Musée des Beaux-Arts de Lyon
One of the advantages of visiting the Musée des Beaux-Arts de Lyon, the largest museum outside of Paris, is that it has relatively few queues, at least that was the case on the two days in June that we attended.
Tour groups were conspicuous by their absence. But, school groups proliferated, and, like most school kids, they made their presence known, particularly at lunchtime in the cloister gardens. If you want to avoid the little ankle-biters, go early and go on the weekend.
An abbey in a previous life, the origins of the site date back to the fifth century. By the Middle Ages, an abbey was well-established. The nuns who governed the Abbey came from the nobility, making it one of the richest in France. Anne de Chaulnes, then abbess, decided in 1659 to rebuild the Abbey, which was then called the Royal Abbey of Les Filles de Saint-Pierre.
The French Revolution in 1792 saw the thirty or so nuns still present expelled. Apart from the destruction of the église Saint-Saturnin, the abbey came through relatively unscathed. The Abbey’s other church, the église Saint-Pierre, still exists and now houses the Sculpture Collection.
Access to the Gardens and the Museum is via 20 Place des Terreaux. Police are on duty, and a bag check is required. In Rue du Président Edouard Herriot, an alternative entrance previously existed, but this was closed following the 2015 terror alert.
The Gardens are free and are usually busy, particularly at lunchtime. This islet of greenery, protected from urban noise by the secular walls, covers about 1,200 m2. Large oak, birch and lime trees shade the alleys of the garden. The benches set under their foliage provide a cool place to relax and while away the time.
Here you can discover statues by Auguste Rodin, Emile Antoine Bourdin, Léon Alexandre Delhomme, Jean Larrivé and some other sculptors. In the centre is the circular basin surmounted by an ancient sarcophagus and a small statue of the Greek god Apollo, god of the arts, after Jean Baptiste Vietty.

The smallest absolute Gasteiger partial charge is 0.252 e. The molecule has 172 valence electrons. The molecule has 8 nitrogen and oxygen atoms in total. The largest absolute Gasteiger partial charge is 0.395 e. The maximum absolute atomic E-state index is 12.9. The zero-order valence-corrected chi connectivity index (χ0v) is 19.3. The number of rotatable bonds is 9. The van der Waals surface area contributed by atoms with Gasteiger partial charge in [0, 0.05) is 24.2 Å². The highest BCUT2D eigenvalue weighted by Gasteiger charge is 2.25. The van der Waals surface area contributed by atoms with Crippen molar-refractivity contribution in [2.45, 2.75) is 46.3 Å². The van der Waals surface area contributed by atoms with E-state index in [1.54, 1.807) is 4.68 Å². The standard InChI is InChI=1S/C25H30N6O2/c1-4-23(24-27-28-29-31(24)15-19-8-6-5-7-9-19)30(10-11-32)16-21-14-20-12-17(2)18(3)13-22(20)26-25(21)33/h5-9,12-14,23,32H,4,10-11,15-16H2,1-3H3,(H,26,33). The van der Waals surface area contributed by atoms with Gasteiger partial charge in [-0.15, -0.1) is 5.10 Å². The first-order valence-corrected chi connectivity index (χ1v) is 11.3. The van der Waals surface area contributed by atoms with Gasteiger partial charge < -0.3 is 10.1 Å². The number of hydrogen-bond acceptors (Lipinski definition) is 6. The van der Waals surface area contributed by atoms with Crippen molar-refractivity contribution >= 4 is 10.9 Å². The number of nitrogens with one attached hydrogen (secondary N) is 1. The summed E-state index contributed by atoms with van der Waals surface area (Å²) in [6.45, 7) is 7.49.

The Refectory (dining room) is on the left-hand side as you enter the museum from the gardens, just before the reception. It is used mainly for receptions, and a retractable barrier prevents entry to the public. But, you may be able to sneak a photograph if the door happens to be open.
The interior decors of the Refectory and the Staircase of Honour are the only decorations of the 17th-century that remain, witnesses to the project of Anne de Chaulnes. Thomas Blanchet designed these two baroque elements (1675 to 1684) and entrusted the work to sculptors Simon Guillaume and Nicolas Bidaut and the painter Pierre-Louis Cretey.
Simon Guillaume and Nicolas Bidaut created the stucco bas reliefs. At the same time, Pierre-Louis Cretey painted the Miracle of the Loaves and the Last Supper located at either end of the Refectory. The stuccoes are representations of monastic virtues, protective saints of the city of Lyon, the abbey and the abbess, scenes from the life of Christ and the Virgin.
Restorations of the Refectory first took place in 1870-1875, followed by 1946-1947 and 1996-1998. The latter permitted the cleaning of Simon Guillaume’s stucco bas reliefs. Finally, in 2010, two teams of restaurateurs restored the two Cretey paintings in the Refectory.
While there are many sculptures in the gardens, the main collection is downstairs in the original church, église Saint-Pierre. This church, probably founded in the 7th century, has a narrow 12th-century façade, still visible on the Rue Paul Chenavard. It was classed, as well as the porch and the two gates, as historical monuments on February 16, 1921. The wooden doors are from the 18th-century.
The Sculpture Collection presents an evolution of sculpture from the Middle Ages to the Renaissance. The 19th-century and the first part of the 20th-century hold a prominent place with a collection of works by Joseph Chinard and Antoine Bourdelle. In the chapel, masterpieces by James Pradier and Auguste Rodin attract attention.